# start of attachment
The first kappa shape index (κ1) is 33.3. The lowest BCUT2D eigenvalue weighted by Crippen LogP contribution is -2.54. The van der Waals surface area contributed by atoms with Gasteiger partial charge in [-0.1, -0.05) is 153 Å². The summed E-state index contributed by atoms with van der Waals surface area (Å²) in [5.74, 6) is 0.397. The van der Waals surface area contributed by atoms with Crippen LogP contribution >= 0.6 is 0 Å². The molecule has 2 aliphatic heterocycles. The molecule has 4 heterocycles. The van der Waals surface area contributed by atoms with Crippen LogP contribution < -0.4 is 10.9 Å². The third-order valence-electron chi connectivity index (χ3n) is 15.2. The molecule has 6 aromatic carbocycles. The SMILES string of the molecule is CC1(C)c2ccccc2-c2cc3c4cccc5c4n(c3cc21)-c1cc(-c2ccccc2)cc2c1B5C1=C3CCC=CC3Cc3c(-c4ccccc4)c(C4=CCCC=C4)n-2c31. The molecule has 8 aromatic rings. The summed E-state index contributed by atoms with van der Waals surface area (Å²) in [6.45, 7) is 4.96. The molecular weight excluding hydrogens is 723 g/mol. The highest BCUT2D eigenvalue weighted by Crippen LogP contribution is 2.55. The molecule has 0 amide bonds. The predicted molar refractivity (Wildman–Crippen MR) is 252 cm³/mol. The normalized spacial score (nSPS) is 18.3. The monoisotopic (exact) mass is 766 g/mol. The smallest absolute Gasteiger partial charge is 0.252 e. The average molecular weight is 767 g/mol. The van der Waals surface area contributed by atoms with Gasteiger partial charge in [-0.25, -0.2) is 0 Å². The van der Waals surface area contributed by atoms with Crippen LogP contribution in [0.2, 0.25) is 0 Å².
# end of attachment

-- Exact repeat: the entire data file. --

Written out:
The first kappa shape index (κ1) is 33.3. The lowest BCUT2D eigenvalue weighted by Crippen LogP contribution is -2.54. The van der Waals surface area contributed by atoms with Gasteiger partial charge in [-0.1, -0.05) is 153 Å². The summed E-state index contributed by atoms with van der Waals surface area (Å²) in [5.74, 6) is 0.397. The van der Waals surface area contributed by atoms with Crippen LogP contribution >= 0.6 is 0 Å². The molecule has 2 aliphatic heterocycles. The molecule has 4 heterocycles. The van der Waals surface area contributed by atoms with Crippen LogP contribution < -0.4 is 10.9 Å². The third-order valence-electron chi connectivity index (χ3n) is 15.2. The molecule has 6 aromatic carbocycles. The SMILES string of the molecule is CC1(C)c2ccccc2-c2cc3c4cccc5c4n(c3cc21)-c1cc(-c2ccccc2)cc2c1B5C1=C3CCC=CC3Cc3c(-c4ccccc4)c(C4=CCCC=C4)n-2c31. The molecule has 8 aromatic rings. The summed E-state index contributed by atoms with van der Waals surface area (Å²) in [6.45, 7) is 4.96. The molecular weight excluding hydrogens is 723 g/mol. The highest BCUT2D eigenvalue weighted by Crippen LogP contribution is 2.55. The molecule has 0 amide bonds. The predicted molar refractivity (Wildman–Crippen MR) is 252 cm³/mol. The normalized spacial score (nSPS) is 18.3. The monoisotopic (exact) mass is 766 g/mol. The smallest absolute Gasteiger partial charge is 0.252 e. The average molecular weight is 767 g/mol. The van der Waals surface area contributed by atoms with Gasteiger partial charge in [-0.25, -0.2) is 0 Å². The van der Waals surface area contributed by atoms with Crippen LogP contribution in [0.2, 0.25) is 0 Å².